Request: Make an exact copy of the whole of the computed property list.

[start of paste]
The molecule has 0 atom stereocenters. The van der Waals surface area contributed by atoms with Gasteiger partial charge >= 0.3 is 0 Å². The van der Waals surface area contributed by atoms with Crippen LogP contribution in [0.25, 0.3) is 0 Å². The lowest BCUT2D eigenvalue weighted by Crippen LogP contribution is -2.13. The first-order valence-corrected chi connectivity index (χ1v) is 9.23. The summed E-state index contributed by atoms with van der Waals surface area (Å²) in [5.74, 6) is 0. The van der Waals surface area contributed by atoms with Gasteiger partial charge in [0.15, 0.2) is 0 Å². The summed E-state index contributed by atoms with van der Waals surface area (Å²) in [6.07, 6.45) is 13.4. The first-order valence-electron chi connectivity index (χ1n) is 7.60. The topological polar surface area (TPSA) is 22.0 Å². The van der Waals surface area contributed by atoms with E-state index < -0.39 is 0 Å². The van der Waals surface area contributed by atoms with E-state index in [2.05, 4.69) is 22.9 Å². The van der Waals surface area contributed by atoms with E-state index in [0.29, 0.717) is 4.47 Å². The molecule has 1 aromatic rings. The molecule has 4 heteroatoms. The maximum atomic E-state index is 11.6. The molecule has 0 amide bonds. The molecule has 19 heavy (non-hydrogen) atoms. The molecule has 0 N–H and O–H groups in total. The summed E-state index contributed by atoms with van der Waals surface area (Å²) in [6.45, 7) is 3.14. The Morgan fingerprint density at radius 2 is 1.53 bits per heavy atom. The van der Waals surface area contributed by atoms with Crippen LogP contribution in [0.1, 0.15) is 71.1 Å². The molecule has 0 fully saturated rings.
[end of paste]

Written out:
The molecule has 0 atom stereocenters. The van der Waals surface area contributed by atoms with Gasteiger partial charge >= 0.3 is 0 Å². The van der Waals surface area contributed by atoms with Crippen LogP contribution in [0.25, 0.3) is 0 Å². The lowest BCUT2D eigenvalue weighted by Crippen LogP contribution is -2.13. The first-order valence-corrected chi connectivity index (χ1v) is 9.23. The summed E-state index contributed by atoms with van der Waals surface area (Å²) in [5.74, 6) is 0. The van der Waals surface area contributed by atoms with Gasteiger partial charge in [0.15, 0.2) is 0 Å². The summed E-state index contributed by atoms with van der Waals surface area (Å²) in [6.07, 6.45) is 13.4. The first-order valence-electron chi connectivity index (χ1n) is 7.60. The topological polar surface area (TPSA) is 22.0 Å². The van der Waals surface area contributed by atoms with E-state index < -0.39 is 0 Å². The van der Waals surface area contributed by atoms with E-state index in [2.05, 4.69) is 22.9 Å². The van der Waals surface area contributed by atoms with E-state index in [0.29, 0.717) is 4.47 Å². The molecule has 1 aromatic rings. The molecule has 4 heteroatoms. The maximum atomic E-state index is 11.6. The molecule has 0 amide bonds. The molecule has 19 heavy (non-hydrogen) atoms. The molecule has 0 N–H and O–H groups in total. The summed E-state index contributed by atoms with van der Waals surface area (Å²) in [6.45, 7) is 3.14. The Morgan fingerprint density at radius 2 is 1.53 bits per heavy atom. The van der Waals surface area contributed by atoms with Crippen LogP contribution in [0.1, 0.15) is 71.1 Å². The molecule has 0 fully saturated rings.